It doesn't take much character or integrity to desire power over others; nor to get votes and pander to the basest aspects of human nature. It doesn't take much leadership to divide humanity up into various tribes and pit them against one another; or to appease the forces of death and oppression in the world. It doesn't take much intelligence to talk about "social justice" while enslaving the individual mind and delivering injustice on a grand scale.

In short, it doesn't take much self-delusion to con a leftist or a Democrat these days.

It takes free men and women of character, integrity, and purpose; reaching for galaxies to create a country like America. It takes the same kind of people to keep such a country and let it thrive. Instead, we have the morons in Congress--both Democrat and Republican--who increasingly believe that more government, and less freedom, is the answer to every problem.

We still have men and women in this country to match our mountains--and all the prairies, seas and stars; but they are increasingly demonized and vilified by those whose only goal is power over others.

Jonah Goldberg says that what the conservative movement needs is a "hero"; but what he is really talking about is
...a winning salesman or vessel for them, and that person doesn’t seem to exist right now. Again, I’m speaking to my fears, not my hopes.

On the bright side, nobody knew who the hell Barack Obama was the day before yesterday either.

The problem is that no one knows who he is today, either. It sort of reminds me of the scene in Pride and Prejudice where Lydia, after her rather disgraceful behavior with Wickham has brought considerable distress to her family is now married to him at great expense and grief; thoughtlessly prattles on and on about about how, now that she is married, she will get husbands for all her sisters. Elizabeth, the sensible one cannot help exclaiming, "[B]ut I do not particularly like your way of getting husbands!"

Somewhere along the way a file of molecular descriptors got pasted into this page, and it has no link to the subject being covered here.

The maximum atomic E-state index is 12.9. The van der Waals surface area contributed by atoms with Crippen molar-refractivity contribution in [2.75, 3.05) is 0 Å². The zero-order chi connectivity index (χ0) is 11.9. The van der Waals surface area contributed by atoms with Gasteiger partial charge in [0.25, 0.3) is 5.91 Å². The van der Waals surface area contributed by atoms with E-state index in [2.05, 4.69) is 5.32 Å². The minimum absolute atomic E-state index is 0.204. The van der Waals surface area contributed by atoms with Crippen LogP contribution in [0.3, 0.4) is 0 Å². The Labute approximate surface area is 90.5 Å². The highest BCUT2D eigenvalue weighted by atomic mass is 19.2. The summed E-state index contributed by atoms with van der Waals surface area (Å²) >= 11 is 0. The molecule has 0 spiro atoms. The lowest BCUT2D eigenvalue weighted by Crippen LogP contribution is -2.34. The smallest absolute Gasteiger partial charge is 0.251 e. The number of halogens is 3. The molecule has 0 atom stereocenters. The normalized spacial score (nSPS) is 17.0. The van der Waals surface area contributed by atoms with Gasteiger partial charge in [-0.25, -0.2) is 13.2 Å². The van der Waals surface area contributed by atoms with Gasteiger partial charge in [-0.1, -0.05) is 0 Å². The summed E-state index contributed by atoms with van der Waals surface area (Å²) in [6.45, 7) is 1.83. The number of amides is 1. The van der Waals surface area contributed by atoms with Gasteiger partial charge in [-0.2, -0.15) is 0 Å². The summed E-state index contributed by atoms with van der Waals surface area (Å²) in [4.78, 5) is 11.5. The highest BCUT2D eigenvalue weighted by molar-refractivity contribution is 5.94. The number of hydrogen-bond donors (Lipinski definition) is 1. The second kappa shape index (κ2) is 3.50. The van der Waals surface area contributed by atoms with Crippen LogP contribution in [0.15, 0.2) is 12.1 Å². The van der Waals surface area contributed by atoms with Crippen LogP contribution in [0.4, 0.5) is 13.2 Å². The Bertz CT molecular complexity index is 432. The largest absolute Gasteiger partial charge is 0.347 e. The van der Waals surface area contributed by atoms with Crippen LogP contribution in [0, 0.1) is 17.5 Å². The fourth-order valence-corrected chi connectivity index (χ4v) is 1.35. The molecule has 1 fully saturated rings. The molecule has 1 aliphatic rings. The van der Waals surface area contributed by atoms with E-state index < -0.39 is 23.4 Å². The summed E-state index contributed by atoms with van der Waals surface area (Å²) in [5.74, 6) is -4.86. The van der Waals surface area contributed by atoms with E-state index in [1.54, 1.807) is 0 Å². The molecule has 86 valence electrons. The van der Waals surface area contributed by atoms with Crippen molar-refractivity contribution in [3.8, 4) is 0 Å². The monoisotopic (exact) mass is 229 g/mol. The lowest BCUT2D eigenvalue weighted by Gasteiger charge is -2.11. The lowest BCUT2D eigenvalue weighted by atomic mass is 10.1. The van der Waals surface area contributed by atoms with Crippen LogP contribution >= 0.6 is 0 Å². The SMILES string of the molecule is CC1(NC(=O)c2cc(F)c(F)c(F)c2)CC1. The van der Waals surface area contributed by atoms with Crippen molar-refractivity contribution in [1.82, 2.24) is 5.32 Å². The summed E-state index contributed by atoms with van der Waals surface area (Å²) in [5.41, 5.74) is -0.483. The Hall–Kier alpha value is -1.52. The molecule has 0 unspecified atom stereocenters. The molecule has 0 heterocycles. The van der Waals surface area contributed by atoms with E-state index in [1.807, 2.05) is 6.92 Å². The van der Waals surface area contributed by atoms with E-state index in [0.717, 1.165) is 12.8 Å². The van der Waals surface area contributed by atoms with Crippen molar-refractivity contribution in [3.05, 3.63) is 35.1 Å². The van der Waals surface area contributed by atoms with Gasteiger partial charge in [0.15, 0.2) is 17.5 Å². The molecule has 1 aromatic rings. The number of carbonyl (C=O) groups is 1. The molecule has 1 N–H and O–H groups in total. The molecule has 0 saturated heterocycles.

I don't particularly like the Democrats sleazy way of getting power back. Conservatism doesn't need a snake-oil salesmen (Lord knows, we have enough of them in Congress already); or an empty vessel waiting to be filled with whatever the liquid du jour happens to be... What it needs is leaders whose characters and vision are able to match the mountains of conservatism's ideal and values.

The Coming American
By Samuel Walter Foss (1858-1911)

Bring me men to match my mountains,
Bring me men to match my plains;
Men to chart a starry empire,
Men to make celestial claims.
Bring me men to match my prairies,
Men to match my inland seas;
Men to sail beyond my oceans,
Reaching for the galaxies.
These are men to build a nation,
Join the mountains to the sky;
Men of faith and inspiration,
Bring me men, bring me men, bring me men!
Bring me men to match my forests,
Bring me men to match my shore;
Men to guard the mighty ramparts,
Men to stand at freedom's door.
Bring me men to match my mountains,
Men to match their majesty;
Men to climb beyond their summits,
Searching for their destiny.
These are men to build a nation,
Join the mountains to the sky,
Men of faith and inspiration,
Bring me men, bring me men, bring me men!